In China, floating cages are constructed in rivers out of palm woven baskets, while in South America simple fish yards are built in the backwaters of rivers. Live fish can be transported by methods which range from simple artisanal methods where fish are placed in plastic bags with an oxygenated atmosphere, to sophisticated systems which use trucks that filter and recycle the water, and add oxygen and regulate temperature.
Preservation techniques are needed to prevent fish spoilage and lengthen shelf life. They are designed to inhibit the activity of spoilage bacteria and the metabolic changes that result in the loss of fish quality. Spoilage bacteria are the specific bacteria that produce the unpleasant odours and flavours associated with spoiled fish.
Fish normally host many bacteria that are not spoilage bacteria, and most of the bacteria present on spoiled fish played no role in the spoilage. Preservation techniques work by interrupting one or more of these needs. Preservation techniques can be classified as follows. If the temperature is decreased, the metabolic activity in the fish from microbial or autolytic processes can be reduced or stopped.
On fishing vessels, the fish are refrigerated mechanically by circulating cold air or by packing the fish in boxes with ice. Forage fish , which are often caught in large numbers, are usually chilled with refrigerated or chilled seawater. Once chilled or frozen, the fish need further cooling to maintain the low temperature. There are key issues with fish cold store design and management, such as how large and energy efficient they are, and the way they are insulated and palletized.
Innovative Technologies in Seafood Processing: 1st Edition (Hardback) - Routledge
An effective method of preserving the freshness of fish is to chill with ice by distributing ice uniformly around the fish. It is a safe cooling method that keeps the fish moist and in an easily stored form suitable for transport. It has become widely used since the development of mechanical refrigeration , which makes ice easy and cheap to produce. Ice is produced in various shapes; crushed ice and Flake Ice , plates, tubes and blocks are commonly used to cool fish. A more recent development is pumpable ice technology.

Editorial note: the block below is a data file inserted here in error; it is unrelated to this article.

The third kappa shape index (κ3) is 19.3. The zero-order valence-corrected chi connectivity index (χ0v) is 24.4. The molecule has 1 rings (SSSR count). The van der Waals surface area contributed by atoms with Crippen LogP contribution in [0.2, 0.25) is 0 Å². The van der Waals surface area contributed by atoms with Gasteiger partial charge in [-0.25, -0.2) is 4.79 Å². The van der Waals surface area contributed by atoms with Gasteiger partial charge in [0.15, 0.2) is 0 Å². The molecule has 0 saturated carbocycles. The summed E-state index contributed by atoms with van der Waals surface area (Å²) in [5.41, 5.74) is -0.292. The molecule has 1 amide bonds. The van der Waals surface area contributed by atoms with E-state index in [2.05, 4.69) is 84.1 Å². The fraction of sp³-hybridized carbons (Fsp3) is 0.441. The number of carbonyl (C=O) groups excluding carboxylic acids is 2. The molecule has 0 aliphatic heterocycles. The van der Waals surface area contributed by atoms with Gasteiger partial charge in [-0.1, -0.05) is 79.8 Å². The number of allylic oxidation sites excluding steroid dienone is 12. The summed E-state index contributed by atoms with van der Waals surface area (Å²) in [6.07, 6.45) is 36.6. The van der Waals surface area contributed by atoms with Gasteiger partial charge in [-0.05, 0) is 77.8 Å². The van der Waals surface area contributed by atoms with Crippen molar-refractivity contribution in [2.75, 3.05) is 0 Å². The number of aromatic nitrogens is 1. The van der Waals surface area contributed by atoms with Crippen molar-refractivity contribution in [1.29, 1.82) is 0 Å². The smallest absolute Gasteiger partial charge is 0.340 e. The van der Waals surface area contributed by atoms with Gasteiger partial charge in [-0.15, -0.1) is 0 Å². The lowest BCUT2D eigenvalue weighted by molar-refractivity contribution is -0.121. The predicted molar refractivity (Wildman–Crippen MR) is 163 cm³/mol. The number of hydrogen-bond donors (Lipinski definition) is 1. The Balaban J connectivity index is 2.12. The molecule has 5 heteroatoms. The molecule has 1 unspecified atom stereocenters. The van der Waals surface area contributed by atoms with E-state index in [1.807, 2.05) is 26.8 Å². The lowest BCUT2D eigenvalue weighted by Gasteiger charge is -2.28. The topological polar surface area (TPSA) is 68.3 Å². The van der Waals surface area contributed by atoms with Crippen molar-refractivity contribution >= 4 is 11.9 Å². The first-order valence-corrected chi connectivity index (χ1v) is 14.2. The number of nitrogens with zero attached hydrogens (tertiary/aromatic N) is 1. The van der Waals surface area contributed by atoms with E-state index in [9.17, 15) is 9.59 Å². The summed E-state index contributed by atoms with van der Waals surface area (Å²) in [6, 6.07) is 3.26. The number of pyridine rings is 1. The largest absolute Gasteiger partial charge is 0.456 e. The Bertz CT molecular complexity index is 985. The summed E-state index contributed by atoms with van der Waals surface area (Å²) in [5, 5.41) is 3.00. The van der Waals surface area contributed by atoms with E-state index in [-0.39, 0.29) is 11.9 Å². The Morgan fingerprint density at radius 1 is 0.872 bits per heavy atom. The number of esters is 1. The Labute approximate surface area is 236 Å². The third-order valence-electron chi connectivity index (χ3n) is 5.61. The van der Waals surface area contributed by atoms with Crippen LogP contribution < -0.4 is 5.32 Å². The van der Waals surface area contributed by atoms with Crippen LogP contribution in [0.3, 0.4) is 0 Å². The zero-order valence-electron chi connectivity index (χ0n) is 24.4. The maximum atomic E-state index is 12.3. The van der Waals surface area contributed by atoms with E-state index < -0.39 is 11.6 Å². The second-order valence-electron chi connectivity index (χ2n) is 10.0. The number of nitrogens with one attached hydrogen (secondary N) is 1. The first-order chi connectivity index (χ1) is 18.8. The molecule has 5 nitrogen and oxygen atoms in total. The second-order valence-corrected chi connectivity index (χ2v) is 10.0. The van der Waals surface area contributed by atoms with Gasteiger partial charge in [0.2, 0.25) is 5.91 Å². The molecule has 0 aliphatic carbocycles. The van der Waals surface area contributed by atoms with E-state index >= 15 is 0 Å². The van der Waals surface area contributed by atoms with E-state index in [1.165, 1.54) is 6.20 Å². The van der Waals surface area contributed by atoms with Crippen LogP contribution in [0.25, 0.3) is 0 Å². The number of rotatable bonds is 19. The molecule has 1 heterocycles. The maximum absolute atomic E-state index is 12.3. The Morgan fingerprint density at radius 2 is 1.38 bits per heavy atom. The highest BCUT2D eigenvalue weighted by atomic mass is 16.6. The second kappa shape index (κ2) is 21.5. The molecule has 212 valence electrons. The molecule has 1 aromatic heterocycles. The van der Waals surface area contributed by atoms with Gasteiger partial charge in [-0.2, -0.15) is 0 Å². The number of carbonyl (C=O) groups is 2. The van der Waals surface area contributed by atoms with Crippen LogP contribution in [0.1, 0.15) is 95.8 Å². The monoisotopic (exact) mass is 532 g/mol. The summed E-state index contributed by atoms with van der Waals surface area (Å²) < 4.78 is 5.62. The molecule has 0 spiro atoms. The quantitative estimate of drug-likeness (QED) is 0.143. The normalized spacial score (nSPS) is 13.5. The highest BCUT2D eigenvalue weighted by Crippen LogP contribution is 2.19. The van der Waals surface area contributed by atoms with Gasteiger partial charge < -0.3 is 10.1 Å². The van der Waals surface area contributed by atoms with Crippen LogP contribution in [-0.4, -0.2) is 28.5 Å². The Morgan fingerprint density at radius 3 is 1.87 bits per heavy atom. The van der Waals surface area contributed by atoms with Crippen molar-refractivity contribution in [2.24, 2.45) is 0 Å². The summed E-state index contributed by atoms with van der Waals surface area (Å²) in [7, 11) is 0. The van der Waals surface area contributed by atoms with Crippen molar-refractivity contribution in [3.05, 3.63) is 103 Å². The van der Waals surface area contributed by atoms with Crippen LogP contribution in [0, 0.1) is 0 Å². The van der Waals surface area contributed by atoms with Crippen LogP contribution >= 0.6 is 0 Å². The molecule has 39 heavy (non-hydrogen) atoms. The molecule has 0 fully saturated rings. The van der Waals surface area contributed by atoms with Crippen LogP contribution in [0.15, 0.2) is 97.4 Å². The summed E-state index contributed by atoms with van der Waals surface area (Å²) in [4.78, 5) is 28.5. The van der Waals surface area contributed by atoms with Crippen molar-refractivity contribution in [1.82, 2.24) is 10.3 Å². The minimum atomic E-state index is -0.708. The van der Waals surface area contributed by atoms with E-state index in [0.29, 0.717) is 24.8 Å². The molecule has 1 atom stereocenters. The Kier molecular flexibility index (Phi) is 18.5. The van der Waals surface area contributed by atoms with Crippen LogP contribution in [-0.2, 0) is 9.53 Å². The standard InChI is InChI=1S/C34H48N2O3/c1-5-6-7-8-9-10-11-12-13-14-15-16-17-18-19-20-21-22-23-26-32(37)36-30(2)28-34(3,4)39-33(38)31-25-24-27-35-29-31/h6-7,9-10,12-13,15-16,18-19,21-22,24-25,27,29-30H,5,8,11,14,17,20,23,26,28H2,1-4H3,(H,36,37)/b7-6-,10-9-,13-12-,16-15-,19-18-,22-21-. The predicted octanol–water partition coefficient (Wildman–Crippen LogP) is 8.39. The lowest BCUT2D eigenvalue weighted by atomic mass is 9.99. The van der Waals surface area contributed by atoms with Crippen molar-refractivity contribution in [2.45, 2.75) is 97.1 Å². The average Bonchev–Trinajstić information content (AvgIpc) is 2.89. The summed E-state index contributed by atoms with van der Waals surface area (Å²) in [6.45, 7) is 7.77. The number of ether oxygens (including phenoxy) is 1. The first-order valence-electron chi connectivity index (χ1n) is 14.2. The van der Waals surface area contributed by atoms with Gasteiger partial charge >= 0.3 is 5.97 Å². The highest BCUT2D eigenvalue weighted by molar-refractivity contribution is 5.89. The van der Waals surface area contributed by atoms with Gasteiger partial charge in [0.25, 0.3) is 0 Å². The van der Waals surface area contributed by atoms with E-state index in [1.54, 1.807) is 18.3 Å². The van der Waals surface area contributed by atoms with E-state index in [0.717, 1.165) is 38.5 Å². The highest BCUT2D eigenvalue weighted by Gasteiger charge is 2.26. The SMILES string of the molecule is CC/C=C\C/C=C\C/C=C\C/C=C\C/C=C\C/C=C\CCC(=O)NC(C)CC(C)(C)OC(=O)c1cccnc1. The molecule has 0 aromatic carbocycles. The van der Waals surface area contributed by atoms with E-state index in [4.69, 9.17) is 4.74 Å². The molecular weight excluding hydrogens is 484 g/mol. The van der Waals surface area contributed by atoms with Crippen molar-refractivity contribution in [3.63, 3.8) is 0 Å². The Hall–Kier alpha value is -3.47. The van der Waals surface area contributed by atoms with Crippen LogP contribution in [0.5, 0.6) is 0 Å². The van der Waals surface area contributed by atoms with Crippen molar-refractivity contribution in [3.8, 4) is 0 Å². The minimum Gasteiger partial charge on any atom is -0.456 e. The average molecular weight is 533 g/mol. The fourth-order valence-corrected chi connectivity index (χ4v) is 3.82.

Seafood Processing - Technology, Quality and Safety
Pumpable ice flows like water, and because it is homogeneous , it cools fish faster than fresh water solid ice methods and eliminates freeze burns. Fish cooling by pumpable ice. Ice manufactured in this ice house is delivered down the Archimedes screw into the ice hold on the boat, Pittenweem. The water activity , a w , in a fish is defined as the ratio of the water vapour pressure in the flesh of the fish to the vapour pressure of pure water at the same temperature and pressure.
It ranges between 0 and 1, and is a parameter that measures how available the water is in the flesh of the fish. Available water is necessary for the microbial and enzymatic reactions involved in spoilage. There are a number of techniques that have been or are used to tie up the available water or remove it by reducing the a w.
Traditionally, techniques such as drying , salting and smoking have been used, and have been used for thousands of years. These techniques can be very simple, for example, by using solar drying. In more recent times, freeze-drying , water binding humectants , and fully automated equipment with temperature and humidity control have been added.
Often a combination of these techniques is used. Fish barn with fish drying in the sun — Van Gogh Platforms, called fish flakes , where cod dry in the sun before being packed in salt. Reconstruction of the Roman fish-salting plant at Neapolis. Ruins of the Port Eynon Salt House — seawater was boiled to extract salt for preserving fish. Heat or ionizing irradiation can be used to kill the bacteria that cause decomposition.
Heat is applied by cooking, blanching or microwave heating in a manner that pasteurizes or sterilizes fish products. Cooking or pasteurizing does not completely inactivate microorganisms and may need to be followed with refrigeration to preserve fish products and increase their shelf life. Microbial growth and proliferation can be inhibited by a technique called biopreservation. Most bacteria stop multiplying when the pH is less than 4.